Cells are the fundamental building blocks of living organisms and contain a number of organelles that carry out specific functions. Examples of organelles include mitochondria that produce the cell's energy and ribosomes that carry out protein synthesis. Vesicles are small organelles that are used to transport molecules around the cell.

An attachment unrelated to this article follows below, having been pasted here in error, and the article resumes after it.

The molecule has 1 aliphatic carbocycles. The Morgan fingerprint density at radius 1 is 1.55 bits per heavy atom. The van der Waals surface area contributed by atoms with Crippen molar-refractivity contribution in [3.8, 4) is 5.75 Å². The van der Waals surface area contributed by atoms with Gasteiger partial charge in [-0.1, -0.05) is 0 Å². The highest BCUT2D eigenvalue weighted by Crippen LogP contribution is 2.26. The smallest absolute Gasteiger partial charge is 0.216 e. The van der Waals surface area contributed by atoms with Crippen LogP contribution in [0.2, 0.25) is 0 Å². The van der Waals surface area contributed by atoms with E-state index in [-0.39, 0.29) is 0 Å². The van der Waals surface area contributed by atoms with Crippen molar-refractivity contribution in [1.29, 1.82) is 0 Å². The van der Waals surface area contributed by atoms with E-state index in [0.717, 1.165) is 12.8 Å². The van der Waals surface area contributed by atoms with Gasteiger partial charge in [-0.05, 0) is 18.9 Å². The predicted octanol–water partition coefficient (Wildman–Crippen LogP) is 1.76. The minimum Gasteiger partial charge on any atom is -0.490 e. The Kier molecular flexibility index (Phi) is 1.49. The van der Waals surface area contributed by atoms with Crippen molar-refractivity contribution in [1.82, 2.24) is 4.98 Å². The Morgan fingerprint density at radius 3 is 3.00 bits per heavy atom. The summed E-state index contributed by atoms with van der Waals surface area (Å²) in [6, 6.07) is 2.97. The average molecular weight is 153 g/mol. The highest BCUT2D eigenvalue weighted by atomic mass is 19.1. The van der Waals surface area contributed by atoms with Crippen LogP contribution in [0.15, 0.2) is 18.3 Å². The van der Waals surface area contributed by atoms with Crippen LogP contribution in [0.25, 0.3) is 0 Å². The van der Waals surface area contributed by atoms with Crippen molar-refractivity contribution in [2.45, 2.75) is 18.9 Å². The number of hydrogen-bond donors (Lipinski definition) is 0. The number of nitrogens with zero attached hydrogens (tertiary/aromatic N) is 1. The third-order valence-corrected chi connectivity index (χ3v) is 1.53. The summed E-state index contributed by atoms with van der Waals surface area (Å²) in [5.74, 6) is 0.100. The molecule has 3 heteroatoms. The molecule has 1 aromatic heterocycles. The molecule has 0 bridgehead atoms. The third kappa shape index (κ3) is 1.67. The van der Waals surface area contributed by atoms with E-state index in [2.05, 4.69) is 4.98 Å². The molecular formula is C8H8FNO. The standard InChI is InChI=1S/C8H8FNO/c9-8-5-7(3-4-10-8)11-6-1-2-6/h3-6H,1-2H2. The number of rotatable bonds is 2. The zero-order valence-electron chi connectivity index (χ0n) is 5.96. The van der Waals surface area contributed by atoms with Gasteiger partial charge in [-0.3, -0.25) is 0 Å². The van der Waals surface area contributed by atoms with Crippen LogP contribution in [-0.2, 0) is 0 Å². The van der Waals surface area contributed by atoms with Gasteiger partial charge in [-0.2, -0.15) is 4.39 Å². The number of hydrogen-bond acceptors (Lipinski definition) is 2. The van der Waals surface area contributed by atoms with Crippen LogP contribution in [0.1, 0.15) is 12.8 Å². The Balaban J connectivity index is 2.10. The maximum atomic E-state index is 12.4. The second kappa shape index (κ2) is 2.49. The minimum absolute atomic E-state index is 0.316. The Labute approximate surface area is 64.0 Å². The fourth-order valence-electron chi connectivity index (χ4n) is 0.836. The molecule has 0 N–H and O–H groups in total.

Vesicles are often likened to bubbles of liquid which are enclosed by a lipid membrane. There are two main types of vesicles -- those that form naturally and those that are artificially created. Naturally occurring vesicles form when part of a cellular or organelle membrane bulges and pinches off. The process is facilitated by coat proteins that bend the membrane and also select the contents, for example, new proteins or lipids, for the vesicle. The newly formed vesicle can be used to transport the contents to other locations within or outside the cell.